‘PrEP’ for the future of Truvada

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By Elizabeth Leonard

The public is seeing more and more television commercials nowadays regarding a medication you may not be familiar with, but one that is incredibly important – Truvada for PrEP®. Truvada for PrEP® is a tablet combination of two different medications (emtricitabine 200mg and tenofovir disoproxil fumarate 300mg) that is taken once daily for what is known as ‘pre-exposure prophylaxis (PrEP)’ for human immunodeficiency virus type 1 (HIV-1). Truvada for PrEP® is indicated for individuals who are HIV-negative to significantly reduce their risk of contracting HIV from an infected partner, in combination with safe sex practices. It has to be taken every day on a schedule and is not to be used ‘as needed.’1 Anyone, regardless of sex, race or gender, can be affected by HIV and may benefit; however, some groups are known to be at a higher risk. Gay and bisexual men in the US make up the majority of new diagnoses, while African Americans and Hispanics are more often affected by HIV than other race/ethnic groups. Additionally, transgender women who have sex with men and injection drug users are also at a significantly higher risk for HIV. 

Manifestations of what would eventually be known as acquired immunodeficiency syndrome (AIDS) was first reported in 1981, later leading to the isolation of the causative virus (HIV). HIV attacks the cells that help the body fight infections, known as CD4 T-cells, which makes a person more vulnerable to other infections and diseases. Transmission occurs only through contact with certain bodily fluids, including blood, breast milk and those encountered through sexual contact (seminal/pre-seminal fluids, rectal fluids and vaginal fluids). If HIV is undetected and/or left untreated, it will evolve into AIDS, the final stage of the disease where the body’s immune system is severely damaged from the virus and is left prone to opportunistic infections that the body would normally be able to fight off.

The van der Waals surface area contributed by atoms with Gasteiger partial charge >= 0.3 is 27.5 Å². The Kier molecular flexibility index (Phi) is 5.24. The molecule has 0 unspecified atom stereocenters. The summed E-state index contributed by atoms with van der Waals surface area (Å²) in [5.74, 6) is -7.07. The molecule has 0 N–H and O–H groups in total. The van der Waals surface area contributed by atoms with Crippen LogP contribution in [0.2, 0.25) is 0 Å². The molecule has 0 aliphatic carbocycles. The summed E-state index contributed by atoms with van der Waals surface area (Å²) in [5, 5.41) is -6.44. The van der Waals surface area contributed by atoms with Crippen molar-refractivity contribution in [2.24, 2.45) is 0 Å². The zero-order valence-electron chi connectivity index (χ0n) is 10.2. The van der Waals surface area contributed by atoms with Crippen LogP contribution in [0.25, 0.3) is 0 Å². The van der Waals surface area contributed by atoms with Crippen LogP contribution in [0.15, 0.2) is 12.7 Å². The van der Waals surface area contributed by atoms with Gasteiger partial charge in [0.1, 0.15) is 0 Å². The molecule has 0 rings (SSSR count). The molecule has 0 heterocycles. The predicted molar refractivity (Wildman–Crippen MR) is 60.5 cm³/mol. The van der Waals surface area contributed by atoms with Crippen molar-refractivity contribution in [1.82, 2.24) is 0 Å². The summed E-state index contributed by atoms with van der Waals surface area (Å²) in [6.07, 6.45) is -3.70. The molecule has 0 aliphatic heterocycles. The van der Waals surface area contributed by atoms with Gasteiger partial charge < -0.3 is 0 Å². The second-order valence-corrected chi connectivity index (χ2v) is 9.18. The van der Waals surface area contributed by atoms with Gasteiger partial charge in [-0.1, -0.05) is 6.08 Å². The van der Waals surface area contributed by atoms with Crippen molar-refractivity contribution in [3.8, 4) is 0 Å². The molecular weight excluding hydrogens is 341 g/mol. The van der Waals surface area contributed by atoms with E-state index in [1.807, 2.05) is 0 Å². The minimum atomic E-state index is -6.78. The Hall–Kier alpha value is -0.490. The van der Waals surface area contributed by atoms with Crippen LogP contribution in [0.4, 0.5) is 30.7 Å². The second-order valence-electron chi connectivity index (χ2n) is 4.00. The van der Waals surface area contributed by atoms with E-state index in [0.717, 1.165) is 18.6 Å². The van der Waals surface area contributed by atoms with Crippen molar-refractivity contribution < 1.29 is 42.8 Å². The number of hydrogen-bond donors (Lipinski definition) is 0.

Life expectancy today for a person living with HIV in the United States is similar to that of a person who is HIV-negative. This is primarily due to advances in antiretroviral therapy (ART), which prevents many individuals from developing AIDS.2 ART always consists of multiple drug therapies used simultaneously to more quickly reduce the amount of virus in the blood and to prevent development of drug resistance. Truvada® was originally developed as a combination of two drugs working in synergy to treat HIV once a person is infected, but it later was found to be useful as prevention in persons who are HIV-negative (Truvada for PrEP®). 

Truvada for PrEP® was approved by the Food and Drug Administration (FDA) in 2012 based on the results of two randomized, double-blind, placebo-controlled phase III clinical trials. The first trial was known as the Pre-Exposure Prophylaxis Initiative (iPrEx). This trial included 2,499 HIV-negative adult males or transgender women. Overall, Truvada for PrEP® reduced the risk of HIV infection by 42% compared to placebo.3 In participants who took the medication seven days a week, their estimated level of protection was 99%.In participants who only took it four or two times per week, the rate of protection was decreased to 96% and 76%, respectively.4 The second trial was called the Partners PrEP trial. It was conducted in 4,758 heterosexual couples where one partner was infected with HIV and the other was HIV-negative. The results showed that Truvada for PrEP® reduced the risk of contracting HIV for the uninfected partner by 75% compared with placebo.The most common side effects observed in the trials were diarrhea, nausea, abdominal pain, headache, and weight loss. Serious adverse effects included kidney and bone toxicity.3 As a result of decreased bone mineral density from the medication, vitamin D and calcium supplementation are recommended to be taken concurrently.1